Marmarelis: "The first challenge in targeting EGFR Ex20ins mutations is that this is a heterogeneous class of alterations that cause different conformational changes in EGFR, and therefore, variable access to drug binding sites. For example, it was observed early on that some insertions, such as A763_Y764insFQEA, are sensitive to first-generation tyrosine kinase inhibitors and other alterations are not. This provides a challenge in thinking of targeting EGFR Ex20ins mutations in the same way.


Oncology Times: How does amivantamab-vmjwshift the treatment standard for patients living with NSCLC with EGFR Ex20ins mutations?


Marmarelis: "The approval of amivantamab-vmjw opens up a targeted treatment option for patients with EGFR Ex20ins mutations. Given the current approval, patients will still be treated with chemotherapy in the first-line, but at the time of disease progression will have amivantamab-vmjw available as a non-chemotherapy option."


Oncology Times: Currently, amivantamab-vmjw is to be utilized in the second-line setting after initial platinum chemotherapy. Can you envision amivantamab-vmjweventually being moved to the first-line setting and being combined with other agents?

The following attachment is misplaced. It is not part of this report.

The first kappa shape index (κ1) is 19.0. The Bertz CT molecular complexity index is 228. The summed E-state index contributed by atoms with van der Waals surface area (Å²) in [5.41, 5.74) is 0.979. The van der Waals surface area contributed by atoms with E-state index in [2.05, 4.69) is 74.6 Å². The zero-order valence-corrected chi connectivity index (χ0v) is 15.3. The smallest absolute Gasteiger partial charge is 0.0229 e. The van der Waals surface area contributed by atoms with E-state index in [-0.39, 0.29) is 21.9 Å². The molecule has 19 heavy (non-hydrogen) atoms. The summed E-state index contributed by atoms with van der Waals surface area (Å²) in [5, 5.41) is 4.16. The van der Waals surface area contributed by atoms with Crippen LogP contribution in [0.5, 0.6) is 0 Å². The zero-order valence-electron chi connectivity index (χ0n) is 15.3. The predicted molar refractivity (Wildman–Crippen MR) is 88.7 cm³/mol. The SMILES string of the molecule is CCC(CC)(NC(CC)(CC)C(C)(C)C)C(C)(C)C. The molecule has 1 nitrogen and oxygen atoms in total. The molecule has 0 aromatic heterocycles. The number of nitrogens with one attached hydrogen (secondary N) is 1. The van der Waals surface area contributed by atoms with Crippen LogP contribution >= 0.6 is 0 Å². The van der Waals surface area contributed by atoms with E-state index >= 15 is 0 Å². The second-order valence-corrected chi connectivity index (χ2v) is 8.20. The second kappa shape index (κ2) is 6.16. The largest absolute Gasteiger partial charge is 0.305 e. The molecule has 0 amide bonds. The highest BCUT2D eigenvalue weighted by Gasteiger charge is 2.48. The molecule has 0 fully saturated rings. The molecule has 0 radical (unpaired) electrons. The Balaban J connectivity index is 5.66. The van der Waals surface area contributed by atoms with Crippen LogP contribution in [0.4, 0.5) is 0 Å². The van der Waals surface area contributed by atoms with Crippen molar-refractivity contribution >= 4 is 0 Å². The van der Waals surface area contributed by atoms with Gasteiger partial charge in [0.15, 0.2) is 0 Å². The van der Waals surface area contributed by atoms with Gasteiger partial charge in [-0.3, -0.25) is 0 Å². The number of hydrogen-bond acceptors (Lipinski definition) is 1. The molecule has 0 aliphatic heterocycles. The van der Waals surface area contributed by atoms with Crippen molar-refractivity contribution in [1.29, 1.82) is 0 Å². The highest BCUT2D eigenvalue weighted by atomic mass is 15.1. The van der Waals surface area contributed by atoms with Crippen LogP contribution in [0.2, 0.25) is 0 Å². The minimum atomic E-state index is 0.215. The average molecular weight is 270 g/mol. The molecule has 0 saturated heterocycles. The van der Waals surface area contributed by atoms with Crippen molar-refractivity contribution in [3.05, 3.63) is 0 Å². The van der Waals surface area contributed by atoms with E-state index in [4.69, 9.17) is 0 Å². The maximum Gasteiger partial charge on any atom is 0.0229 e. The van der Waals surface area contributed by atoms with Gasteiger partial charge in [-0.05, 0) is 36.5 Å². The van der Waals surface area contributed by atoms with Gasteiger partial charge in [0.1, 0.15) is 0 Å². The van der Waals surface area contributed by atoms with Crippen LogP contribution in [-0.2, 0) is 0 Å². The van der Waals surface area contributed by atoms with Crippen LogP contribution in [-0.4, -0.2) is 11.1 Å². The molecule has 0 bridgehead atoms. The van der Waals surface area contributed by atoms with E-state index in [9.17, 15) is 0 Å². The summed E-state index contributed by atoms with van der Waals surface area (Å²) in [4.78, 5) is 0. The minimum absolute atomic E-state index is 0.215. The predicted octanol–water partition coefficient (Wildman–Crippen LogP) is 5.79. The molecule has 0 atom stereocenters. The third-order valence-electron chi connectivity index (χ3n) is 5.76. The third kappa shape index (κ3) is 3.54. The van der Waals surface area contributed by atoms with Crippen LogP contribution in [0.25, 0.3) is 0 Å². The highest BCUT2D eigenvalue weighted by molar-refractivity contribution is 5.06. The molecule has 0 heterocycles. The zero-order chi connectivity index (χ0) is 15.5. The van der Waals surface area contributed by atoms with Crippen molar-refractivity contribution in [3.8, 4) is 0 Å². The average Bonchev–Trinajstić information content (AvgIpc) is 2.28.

Marmarelis: "Yes, I do think that amivantamab-vmjw will eventually be used in the first-line setting. While the overall response rate and median progression free survival (40% and 8.3 months, respectively) are lower than what we have seen for other approved first-line targeted therapies, amivantamab-vmjw still represents an effective non-chemotherapy option for patients with EGFR Ex20ins mutations.


"Since amivantamab-vmjw is a bispecific antibody and does not cross the blood-brain barrier, it does not have any intracranial activity. With brain metastases being very prevalent in patients with EGFR alterations, intracranial activity is an important attribute of any successful treatment in this space. Current clinical trials evaluating amivantamab-vmjw with the third-generation tyrosine kinase inhibitor lazertinib could address this deficiency of amivantamab-vmjw monotherapy."


Oncology Times: Are there other new investigational agent(s) targeting EGFR Ex20ins mutations in NSCLC that you are particularly excited about?


Marmarelis: "There are several oral tyrosine kinase inhibitors in development targeting EGFR Ex20ins mutations in NSCLC. Data on mobocertinib in patients with EGFR Ex20ins mutations and prior platinum chemotherapy exposure was presented at 2021 ASCO Annual Meeting (EXLAIM cohort, Abstract 9014). Efficacy data was promising and mobocertinib appears to be similarly effective regardless of the position of the EGFR exon 20 insertion (near loop vs. far loop positions). Interestingly, the central nervous system was still a very common site of disease progression suggesting that intracranial control may be a challenge for many of the drugs targeting EGFR exon 20.


Previous data presented on poziotinib has also shown efficacy in EGFR exon 20 disease with some challenges managing the side effect profile (Sig Transduct Target Ther 2019; Less is known about CLN-081, another oral EGFR TKI, but overall response rates look promising in a small cohort requiring further validation in larger studies (J Clin Oncol 2021; doi: 10.1200/JCO.2021.39.15_suppl.9077).


Dibash Kumar Das is a contributing writer.